Epidermoid and dermoid cysts are lobulated lesions that fill and expand CSF spaces and encase nerves and vessels, with similar signal intensity than CSF. Restriction on diffusion and presence calcifications (10-25%) are characteristic of epidermoid cysts, while hyperintense droplets in the subarachnoid space are typical of ruptured dermoid cysts. Diffuse pial enhancement secondary to recurrent aseptic meningitis has been described in both type of cysts.

Teratomas present as solid-cystic lesions that appear hyperintense on T1WI, with contrast-enhancement of the nodular portions and coarse calcification.



Tuber cinereum is the third most common location (0.4%) and they are usually asymptomatic.

On MRI, they appear as solid lesions that follow fat signal on all sequences, without calcification or contrast-enhancement nodules. Differential diagnosis with posterior pituitary ectopia should be considered.


Hamartoma (Fig. 17)

Benign heterotopia presented in children with seizures and progressive cognitive and functional disability.

On MRI, they appear as sessile or pedunculated tumours arising from the tuber cinereum, isointense on T1WI and slightly hyperintense on T2WI, without contrast-enhancement.


Hemangioblastoma (Fig. 18)

Suprasellar location is extremely rare for hemangioblastomas, with only sixteen cases described in literature, all of them in patients with von Hippel-Lindau disease.

On MRI, they appear as a thickened infundibulum with avid and homogeneous contrast-enhancement. There is no cystic degeneration unlike those in the cerebellum.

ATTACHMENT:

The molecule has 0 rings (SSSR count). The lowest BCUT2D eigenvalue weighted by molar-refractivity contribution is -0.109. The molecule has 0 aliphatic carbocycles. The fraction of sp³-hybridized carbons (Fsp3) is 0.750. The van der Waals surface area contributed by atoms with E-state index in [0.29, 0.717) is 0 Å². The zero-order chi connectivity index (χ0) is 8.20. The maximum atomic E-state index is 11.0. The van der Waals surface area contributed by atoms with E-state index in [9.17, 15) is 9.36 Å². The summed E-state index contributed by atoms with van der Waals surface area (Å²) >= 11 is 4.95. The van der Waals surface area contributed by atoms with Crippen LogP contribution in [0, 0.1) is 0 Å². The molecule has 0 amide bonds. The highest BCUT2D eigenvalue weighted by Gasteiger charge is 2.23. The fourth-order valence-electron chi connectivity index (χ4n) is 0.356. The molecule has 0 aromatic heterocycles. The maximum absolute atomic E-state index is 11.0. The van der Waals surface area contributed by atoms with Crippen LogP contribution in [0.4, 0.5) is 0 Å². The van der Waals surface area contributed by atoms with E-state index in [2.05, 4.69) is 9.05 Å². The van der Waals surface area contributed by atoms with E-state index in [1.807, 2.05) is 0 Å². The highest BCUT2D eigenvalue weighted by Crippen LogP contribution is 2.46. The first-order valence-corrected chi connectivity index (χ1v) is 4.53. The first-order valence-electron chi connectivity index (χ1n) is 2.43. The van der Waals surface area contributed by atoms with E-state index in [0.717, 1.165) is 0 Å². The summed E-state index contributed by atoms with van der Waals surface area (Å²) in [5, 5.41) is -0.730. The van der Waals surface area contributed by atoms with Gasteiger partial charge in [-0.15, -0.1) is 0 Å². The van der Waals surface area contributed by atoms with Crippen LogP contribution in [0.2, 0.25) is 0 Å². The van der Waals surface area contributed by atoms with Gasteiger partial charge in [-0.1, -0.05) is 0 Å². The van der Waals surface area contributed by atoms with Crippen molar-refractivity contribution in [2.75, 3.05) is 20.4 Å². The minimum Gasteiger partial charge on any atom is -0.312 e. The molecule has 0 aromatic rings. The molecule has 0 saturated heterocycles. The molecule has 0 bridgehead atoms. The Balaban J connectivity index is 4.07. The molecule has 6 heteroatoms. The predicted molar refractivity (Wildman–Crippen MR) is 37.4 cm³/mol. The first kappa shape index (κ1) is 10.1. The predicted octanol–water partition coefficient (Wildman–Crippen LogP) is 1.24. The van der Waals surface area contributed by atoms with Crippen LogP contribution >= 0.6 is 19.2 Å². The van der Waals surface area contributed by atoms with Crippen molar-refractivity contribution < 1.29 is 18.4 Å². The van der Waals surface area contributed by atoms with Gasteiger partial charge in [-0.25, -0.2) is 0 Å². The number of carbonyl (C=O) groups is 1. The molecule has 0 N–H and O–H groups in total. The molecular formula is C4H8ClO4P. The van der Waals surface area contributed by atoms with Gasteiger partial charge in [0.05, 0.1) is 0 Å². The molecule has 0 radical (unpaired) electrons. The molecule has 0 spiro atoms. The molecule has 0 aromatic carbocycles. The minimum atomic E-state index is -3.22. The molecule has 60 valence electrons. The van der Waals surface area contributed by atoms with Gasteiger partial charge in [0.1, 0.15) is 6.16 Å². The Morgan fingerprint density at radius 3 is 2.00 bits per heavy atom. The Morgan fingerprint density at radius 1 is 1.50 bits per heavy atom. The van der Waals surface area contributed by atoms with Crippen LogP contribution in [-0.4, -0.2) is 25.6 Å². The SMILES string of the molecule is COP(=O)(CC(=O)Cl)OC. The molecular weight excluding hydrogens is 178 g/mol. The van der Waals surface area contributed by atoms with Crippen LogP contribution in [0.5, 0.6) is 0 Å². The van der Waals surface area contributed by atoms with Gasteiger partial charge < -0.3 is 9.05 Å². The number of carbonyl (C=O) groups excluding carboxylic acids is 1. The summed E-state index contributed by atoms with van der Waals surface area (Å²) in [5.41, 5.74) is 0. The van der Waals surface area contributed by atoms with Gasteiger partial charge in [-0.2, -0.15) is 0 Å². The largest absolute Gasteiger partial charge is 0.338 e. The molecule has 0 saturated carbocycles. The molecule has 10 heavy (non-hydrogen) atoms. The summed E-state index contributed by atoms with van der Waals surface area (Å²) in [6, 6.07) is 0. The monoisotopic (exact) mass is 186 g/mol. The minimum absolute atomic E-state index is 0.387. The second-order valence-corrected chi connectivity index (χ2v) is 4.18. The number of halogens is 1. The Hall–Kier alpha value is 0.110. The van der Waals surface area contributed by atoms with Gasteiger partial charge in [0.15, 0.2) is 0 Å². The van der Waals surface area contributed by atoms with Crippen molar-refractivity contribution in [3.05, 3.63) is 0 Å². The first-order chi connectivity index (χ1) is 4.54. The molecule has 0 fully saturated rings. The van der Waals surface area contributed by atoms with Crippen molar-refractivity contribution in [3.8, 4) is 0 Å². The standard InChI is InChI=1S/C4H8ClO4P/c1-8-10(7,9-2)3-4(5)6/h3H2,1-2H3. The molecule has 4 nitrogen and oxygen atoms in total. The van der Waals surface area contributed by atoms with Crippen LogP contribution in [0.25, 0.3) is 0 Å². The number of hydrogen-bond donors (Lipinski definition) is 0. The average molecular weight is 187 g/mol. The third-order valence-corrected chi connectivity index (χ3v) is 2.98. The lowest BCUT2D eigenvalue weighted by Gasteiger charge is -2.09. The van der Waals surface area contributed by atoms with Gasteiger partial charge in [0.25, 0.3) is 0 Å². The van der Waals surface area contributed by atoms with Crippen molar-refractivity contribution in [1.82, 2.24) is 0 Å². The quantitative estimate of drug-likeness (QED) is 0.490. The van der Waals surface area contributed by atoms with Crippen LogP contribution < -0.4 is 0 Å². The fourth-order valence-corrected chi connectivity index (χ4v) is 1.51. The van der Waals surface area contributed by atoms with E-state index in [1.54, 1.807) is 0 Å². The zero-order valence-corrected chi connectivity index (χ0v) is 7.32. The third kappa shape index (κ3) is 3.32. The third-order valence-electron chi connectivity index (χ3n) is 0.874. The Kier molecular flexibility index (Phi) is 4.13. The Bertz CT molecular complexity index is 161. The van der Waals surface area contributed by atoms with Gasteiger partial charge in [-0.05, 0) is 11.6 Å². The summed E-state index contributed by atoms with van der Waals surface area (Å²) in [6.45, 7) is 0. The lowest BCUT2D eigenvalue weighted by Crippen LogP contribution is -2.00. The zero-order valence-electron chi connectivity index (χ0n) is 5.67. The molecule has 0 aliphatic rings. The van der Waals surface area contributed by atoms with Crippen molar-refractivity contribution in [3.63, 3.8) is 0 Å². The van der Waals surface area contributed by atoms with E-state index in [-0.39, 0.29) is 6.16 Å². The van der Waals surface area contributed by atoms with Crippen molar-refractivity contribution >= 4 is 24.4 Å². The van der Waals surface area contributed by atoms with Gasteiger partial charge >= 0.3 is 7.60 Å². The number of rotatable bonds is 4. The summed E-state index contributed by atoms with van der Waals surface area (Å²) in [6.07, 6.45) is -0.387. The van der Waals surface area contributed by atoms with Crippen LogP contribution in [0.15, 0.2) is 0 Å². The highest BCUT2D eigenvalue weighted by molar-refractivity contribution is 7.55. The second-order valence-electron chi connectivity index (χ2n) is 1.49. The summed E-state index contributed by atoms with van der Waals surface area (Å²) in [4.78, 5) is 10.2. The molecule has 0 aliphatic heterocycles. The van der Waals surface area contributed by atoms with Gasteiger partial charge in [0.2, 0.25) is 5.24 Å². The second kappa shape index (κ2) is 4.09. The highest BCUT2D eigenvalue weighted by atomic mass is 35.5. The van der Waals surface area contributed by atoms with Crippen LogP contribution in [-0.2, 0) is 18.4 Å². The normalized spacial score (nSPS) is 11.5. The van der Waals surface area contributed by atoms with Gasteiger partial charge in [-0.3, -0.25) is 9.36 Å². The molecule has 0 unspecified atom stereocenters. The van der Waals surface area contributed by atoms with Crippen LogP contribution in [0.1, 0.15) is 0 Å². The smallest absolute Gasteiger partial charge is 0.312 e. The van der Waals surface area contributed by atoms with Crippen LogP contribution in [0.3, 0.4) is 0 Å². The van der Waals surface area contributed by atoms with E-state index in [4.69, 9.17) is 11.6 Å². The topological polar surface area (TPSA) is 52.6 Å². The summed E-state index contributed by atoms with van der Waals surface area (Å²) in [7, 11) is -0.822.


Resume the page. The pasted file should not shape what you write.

Langerhans cell histiocytosis (Fig. 19)

It is a multisystemic granulomatosis presented in children with pituitary gland involvement in 6% of cases.

On MRI, they appear as thickened and enhanced infundibulum with absence of the “bright spot” of the neurohypophysis. There are also symmetric hyperintensities on both T1WI and T2WI at dentate nuclei of cerebellum and basal ganglia and masses arising from the meninges, pineal gland and choroid plexus.

It is usually associated with bilateral symmetric neurodegeneration of the cerebellum (especially the dentate nuclei) and basal ganglia and mass lesions arising from the meninges, pineal gland, choroid plexus, hypothalamus, or ependyma

It is also associated with multiple skull lytic lesions without sclerotic rim  and with asymmetrical involvement of the inner and outer tables.


Non-Langerhans cell histiocytosis (Fig. 20)

Group of non-Langerhans cell multisystemic granulomatosis which include Erdheim-Chester disease, Rosai-Dorfman disease, juvenile xanthogranuloma and dendritic cell histiocytosis.